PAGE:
Tag Archives: Drama

#198 – Plastic Song (Peullaseutig Song)

(2008, SKor, 131 min) Dir Kim Chang-wan. Cast Shin Ha-kyun, Kim Ok-bin, Kim Roi-ha.

South Korea, the near future. Lonely office worker Joon, disheartened by a life of unrequited heartbreak, orders himself something from the cutting edge of technological advance – a seemingly sentient plastic sex doll that is called a Song. Once released from her coffin-sized packaging she is initially all that he could have hoped for – pretty, meek and sexually insatiable – but after a while he finds himself overcome with conflicting emotions towards her, the chief one being love though complicated by guilt. As you might expect from South Korean cinema Plastic Song juggles genres, morphing from the lighthearted comedy of the opening to a dramatic second act before going out in the world with Joon as he advocates politically for the recognition of the Songs. Not only that but it then becomes an action film as he in co-opted by pro-Song revolutionaries and then it finally ends with a blend of sci-fi dystopia and romance as Joon finds peace and mutual love with an upgraded Song in a shack in the hills of a depopulated post-apocalypse Korea where she lives on forever after Joon grows old and dies. If you can withstand the genre whiplash there’s much to enjoy in this buffet of a film with Kim Ok-bin managing to imbue her Song with an array of emotion despite being limited to a mere half-dozen expression settings.

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Twitter: @MadeUpFilms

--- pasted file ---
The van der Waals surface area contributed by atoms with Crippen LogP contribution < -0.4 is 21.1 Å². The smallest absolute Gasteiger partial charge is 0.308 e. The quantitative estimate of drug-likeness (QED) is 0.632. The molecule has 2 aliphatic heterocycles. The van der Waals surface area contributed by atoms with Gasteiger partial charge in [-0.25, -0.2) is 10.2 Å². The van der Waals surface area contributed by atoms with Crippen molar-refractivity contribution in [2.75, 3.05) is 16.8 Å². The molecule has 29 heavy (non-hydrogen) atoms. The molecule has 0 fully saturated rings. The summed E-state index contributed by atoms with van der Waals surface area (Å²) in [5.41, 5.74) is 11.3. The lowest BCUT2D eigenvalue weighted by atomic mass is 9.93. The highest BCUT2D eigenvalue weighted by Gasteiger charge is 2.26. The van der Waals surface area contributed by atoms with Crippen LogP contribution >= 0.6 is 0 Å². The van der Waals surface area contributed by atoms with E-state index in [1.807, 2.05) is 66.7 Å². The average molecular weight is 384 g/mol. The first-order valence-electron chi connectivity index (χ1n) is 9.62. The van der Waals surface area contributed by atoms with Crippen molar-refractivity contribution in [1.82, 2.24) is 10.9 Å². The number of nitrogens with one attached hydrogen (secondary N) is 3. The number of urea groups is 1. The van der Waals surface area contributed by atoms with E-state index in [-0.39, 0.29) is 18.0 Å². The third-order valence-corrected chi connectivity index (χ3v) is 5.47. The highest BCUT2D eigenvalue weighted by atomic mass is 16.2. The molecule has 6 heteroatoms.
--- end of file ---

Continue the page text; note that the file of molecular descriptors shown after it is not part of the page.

#158 – Jellyfish

(2007, Can, 105 min) Dir Ben Roy. Cast Anton Yelchin, Mark Rendall, Susan Sarandon.

True life inspired tale. Todd Waugh wants to get out of his family’s house while his parents argue their way through their divorce so he replies to an ad for a maths tutor. When he turns up at the house he finds that the local boy confined to his upstairs bedroom is Eric Battersby, who made worldwide news when he was born due to his inability to form bones and thus a skeleton. “He should have died when he was a baby,” Eric’s mother tells Todd, “But he just kept living.” Initially Todd is freaked out but when he tells his parents about not wanting to go back they manage to agree on something for the first time in years – that Todd should go back and help him. So he does and over time he becomes friends with the kid who calls himself ‘The Jellyfish’, inspired to help him make the most of his life rather than being stuck in his bedroom learning maths… Probably the most positive aspect of the film is the irreverent characterisation of Eric who is no saint alternating between his enjoyment of gross out humour and tantrums of petty peevishness, all guided by a fine performance from Yelchin.